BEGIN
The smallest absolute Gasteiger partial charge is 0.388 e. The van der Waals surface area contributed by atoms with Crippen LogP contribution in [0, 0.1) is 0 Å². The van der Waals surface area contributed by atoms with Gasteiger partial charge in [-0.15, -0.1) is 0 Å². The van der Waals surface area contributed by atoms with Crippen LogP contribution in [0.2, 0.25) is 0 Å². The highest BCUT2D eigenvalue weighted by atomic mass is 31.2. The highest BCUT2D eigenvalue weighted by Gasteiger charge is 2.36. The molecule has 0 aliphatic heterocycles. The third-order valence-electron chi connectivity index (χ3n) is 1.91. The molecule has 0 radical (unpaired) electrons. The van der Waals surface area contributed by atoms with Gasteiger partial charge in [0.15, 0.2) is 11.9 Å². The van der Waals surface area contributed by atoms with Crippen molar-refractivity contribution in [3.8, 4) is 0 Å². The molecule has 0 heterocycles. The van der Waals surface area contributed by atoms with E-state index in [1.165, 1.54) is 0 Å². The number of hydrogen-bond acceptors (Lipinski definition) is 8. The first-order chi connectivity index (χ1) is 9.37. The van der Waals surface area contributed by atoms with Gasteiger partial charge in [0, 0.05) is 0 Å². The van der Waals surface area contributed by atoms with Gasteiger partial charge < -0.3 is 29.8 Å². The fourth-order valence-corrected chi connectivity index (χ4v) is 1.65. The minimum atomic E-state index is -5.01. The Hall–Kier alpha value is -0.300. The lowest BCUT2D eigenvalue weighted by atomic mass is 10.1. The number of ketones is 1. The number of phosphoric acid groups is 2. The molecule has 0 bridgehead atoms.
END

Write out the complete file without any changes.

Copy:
The smallest absolute Gasteiger partial charge is 0.388 e. The van der Waals surface area contributed by atoms with Crippen LogP contribution in [0, 0.1) is 0 Å². The van der Waals surface area contributed by atoms with Gasteiger partial charge in [-0.15, -0.1) is 0 Å². The van der Waals surface area contributed by atoms with Crippen LogP contribution in [0.2, 0.25) is 0 Å². The highest BCUT2D eigenvalue weighted by atomic mass is 31.2. The highest BCUT2D eigenvalue weighted by Gasteiger charge is 2.36. The molecule has 0 aliphatic heterocycles. The third-order valence-electron chi connectivity index (χ3n) is 1.91. The molecule has 0 radical (unpaired) electrons. The van der Waals surface area contributed by atoms with Gasteiger partial charge in [0.15, 0.2) is 11.9 Å². The van der Waals surface area contributed by atoms with Crippen molar-refractivity contribution in [3.8, 4) is 0 Å². The molecule has 0 heterocycles. The van der Waals surface area contributed by atoms with E-state index in [1.165, 1.54) is 0 Å². The number of hydrogen-bond acceptors (Lipinski definition) is 8. The first-order chi connectivity index (χ1) is 9.37. The van der Waals surface area contributed by atoms with Gasteiger partial charge in [0, 0.05) is 0 Å². The van der Waals surface area contributed by atoms with Gasteiger partial charge < -0.3 is 29.8 Å². The fourth-order valence-corrected chi connectivity index (χ4v) is 1.65. The minimum atomic E-state index is -5.01. The Hall–Kier alpha value is -0.300. The lowest BCUT2D eigenvalue weighted by atomic mass is 10.1. The number of ketones is 1. The number of phosphoric acid groups is 2. The molecule has 0 bridgehead atoms.